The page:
The idea is to address one specific question: how many high paying jobs were lost and replaced by low paying jobs? To do this, I listed the major job categories and ranked them by their 1999 pay level. Then I divided the total 1999 workforce into 2 segments of equal size, high pay and low pay. Finally, I counted the number of jobs in each of the 2 segments in 2010. This gives the number of jobs gained or lost in each pay segment. (please see the table below to help visualize the strategy)

The Results

Production job wages ranked nearly centred between the high and low halves of the workforce. The surprise here was that the production category is not in the high paying half of the workforce. Instead, it is ranked second in the lower wage segment, just below the “protective service” category that includes police officers, prison guards and firefighters.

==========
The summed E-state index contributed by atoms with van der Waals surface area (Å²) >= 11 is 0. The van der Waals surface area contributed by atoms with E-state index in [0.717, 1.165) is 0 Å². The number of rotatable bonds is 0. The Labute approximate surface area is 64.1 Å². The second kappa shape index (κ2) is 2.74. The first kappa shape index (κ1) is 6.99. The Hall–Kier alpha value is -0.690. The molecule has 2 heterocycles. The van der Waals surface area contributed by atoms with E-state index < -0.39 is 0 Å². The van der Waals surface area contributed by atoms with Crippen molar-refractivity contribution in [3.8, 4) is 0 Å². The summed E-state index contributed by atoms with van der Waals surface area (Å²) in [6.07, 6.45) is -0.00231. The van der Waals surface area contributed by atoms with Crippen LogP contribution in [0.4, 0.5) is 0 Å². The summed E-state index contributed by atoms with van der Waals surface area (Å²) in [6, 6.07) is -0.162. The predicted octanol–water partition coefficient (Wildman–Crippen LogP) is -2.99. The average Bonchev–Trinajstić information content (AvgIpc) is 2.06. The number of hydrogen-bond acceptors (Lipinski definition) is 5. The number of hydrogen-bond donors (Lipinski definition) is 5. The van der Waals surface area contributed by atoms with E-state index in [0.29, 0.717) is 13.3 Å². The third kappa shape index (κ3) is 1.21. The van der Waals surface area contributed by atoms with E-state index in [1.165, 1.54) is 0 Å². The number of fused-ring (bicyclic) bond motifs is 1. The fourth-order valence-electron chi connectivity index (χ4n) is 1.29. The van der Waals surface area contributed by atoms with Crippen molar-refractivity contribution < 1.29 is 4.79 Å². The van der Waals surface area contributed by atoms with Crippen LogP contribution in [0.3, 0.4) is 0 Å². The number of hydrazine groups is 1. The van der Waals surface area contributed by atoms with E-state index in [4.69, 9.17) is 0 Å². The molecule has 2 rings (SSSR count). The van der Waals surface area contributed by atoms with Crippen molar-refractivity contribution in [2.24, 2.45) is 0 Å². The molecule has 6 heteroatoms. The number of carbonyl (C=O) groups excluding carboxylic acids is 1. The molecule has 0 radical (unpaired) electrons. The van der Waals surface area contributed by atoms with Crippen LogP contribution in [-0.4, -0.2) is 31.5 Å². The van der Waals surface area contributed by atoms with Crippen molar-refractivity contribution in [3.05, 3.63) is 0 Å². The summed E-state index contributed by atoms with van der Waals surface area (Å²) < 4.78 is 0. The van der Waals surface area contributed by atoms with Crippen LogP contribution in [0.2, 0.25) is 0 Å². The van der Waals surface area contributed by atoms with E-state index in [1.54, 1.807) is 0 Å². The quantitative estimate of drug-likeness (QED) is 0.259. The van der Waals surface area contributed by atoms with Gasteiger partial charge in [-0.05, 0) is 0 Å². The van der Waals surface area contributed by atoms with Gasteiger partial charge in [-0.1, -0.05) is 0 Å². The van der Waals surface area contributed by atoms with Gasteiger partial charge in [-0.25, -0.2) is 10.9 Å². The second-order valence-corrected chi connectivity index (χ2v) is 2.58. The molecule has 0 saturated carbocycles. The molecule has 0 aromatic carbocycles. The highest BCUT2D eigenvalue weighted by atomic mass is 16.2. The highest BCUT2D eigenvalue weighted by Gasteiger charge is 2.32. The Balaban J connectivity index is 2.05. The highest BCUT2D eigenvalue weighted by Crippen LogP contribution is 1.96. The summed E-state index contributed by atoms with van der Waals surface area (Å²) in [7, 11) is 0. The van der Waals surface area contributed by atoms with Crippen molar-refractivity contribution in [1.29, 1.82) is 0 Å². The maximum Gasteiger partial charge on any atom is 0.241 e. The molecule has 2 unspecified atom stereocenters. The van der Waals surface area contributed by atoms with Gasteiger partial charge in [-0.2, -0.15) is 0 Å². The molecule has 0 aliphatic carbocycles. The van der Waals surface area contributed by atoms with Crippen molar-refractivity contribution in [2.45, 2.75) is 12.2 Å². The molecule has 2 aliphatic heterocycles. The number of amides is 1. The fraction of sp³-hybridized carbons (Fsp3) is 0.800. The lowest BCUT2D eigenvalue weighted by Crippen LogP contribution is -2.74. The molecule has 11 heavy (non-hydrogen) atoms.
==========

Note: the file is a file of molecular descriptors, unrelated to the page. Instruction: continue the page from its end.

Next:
It seems that the high pay of production jobs is at least partly a myth, while the popular image of low paying food service jobs is confirmed by its last ranked position in the list. The 11 million food service jobs are indeed low paying service sector jobs. But as a counter-balance, the 11 million service sector jobs in engineering, computers and business are high paying.

Out of approximately 127 million jobs in 1999, the total change by 2010 was a loss of 176, 840 jobs ( 0.14 %). But instead of the expected decline in higher wage jobs, the exact opposite occurred. More than 1.6 million low wage jobs were lost, and more than 1.4 million high wage jobs were added.

Production jobs showed the largest absolute loss of any category at nearly 4.4 million. More surprisingly, the next largest job category change in was in management with a loss of just over 2 million. This includes a 54% loss of CEO positions and a 66% loss of advertising management jobs.